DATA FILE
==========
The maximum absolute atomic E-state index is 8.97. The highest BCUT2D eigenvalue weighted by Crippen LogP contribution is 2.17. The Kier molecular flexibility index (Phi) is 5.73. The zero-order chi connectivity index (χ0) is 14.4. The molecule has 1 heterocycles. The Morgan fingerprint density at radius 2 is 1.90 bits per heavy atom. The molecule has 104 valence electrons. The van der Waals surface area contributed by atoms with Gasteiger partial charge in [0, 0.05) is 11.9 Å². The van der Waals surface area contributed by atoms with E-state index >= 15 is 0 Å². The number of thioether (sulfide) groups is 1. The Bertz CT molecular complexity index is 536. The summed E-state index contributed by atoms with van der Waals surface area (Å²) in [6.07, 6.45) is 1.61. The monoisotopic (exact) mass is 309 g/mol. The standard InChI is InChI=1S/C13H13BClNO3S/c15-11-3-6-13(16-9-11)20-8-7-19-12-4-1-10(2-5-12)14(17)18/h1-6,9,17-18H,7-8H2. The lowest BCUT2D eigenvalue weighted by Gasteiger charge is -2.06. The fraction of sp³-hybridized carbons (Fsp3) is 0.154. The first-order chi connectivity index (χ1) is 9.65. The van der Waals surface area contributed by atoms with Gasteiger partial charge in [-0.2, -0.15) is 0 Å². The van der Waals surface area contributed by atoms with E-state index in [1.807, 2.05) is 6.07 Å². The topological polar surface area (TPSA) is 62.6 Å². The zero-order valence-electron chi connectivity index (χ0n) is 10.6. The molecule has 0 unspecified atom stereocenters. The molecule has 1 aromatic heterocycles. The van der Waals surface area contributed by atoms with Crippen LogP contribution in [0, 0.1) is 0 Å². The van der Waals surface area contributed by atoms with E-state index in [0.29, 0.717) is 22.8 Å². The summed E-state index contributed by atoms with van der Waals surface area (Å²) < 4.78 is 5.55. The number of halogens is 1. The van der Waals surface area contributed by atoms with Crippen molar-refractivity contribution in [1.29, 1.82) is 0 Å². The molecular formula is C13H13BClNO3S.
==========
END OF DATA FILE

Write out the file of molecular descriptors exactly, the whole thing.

The maximum absolute atomic E-state index is 8.97. The highest BCUT2D eigenvalue weighted by Crippen LogP contribution is 2.17. The Kier molecular flexibility index (Phi) is 5.73. The zero-order chi connectivity index (χ0) is 14.4. The molecule has 1 heterocycles. The Morgan fingerprint density at radius 2 is 1.90 bits per heavy atom. The molecule has 104 valence electrons. The van der Waals surface area contributed by atoms with Gasteiger partial charge in [0, 0.05) is 11.9 Å². The van der Waals surface area contributed by atoms with E-state index >= 15 is 0 Å². The number of thioether (sulfide) groups is 1. The Bertz CT molecular complexity index is 536. The summed E-state index contributed by atoms with van der Waals surface area (Å²) in [6.07, 6.45) is 1.61. The monoisotopic (exact) mass is 309 g/mol. The standard InChI is InChI=1S/C13H13BClNO3S/c15-11-3-6-13(16-9-11)20-8-7-19-12-4-1-10(2-5-12)14(17)18/h1-6,9,17-18H,7-8H2. The lowest BCUT2D eigenvalue weighted by Gasteiger charge is -2.06. The fraction of sp³-hybridized carbons (Fsp3) is 0.154. The first-order chi connectivity index (χ1) is 9.65. The van der Waals surface area contributed by atoms with Gasteiger partial charge in [-0.2, -0.15) is 0 Å². The van der Waals surface area contributed by atoms with E-state index in [1.807, 2.05) is 6.07 Å². The topological polar surface area (TPSA) is 62.6 Å². The zero-order valence-electron chi connectivity index (χ0n) is 10.6. The molecule has 0 unspecified atom stereocenters. The molecule has 1 aromatic heterocycles. The van der Waals surface area contributed by atoms with Crippen LogP contribution in [0, 0.1) is 0 Å². The van der Waals surface area contributed by atoms with E-state index in [0.29, 0.717) is 22.8 Å². The summed E-state index contributed by atoms with van der Waals surface area (Å²) < 4.78 is 5.55. The number of halogens is 1. The van der Waals surface area contributed by atoms with Crippen molar-refractivity contribution in [1.29, 1.82) is 0 Å². The molecular formula is C13H13BClNO3S.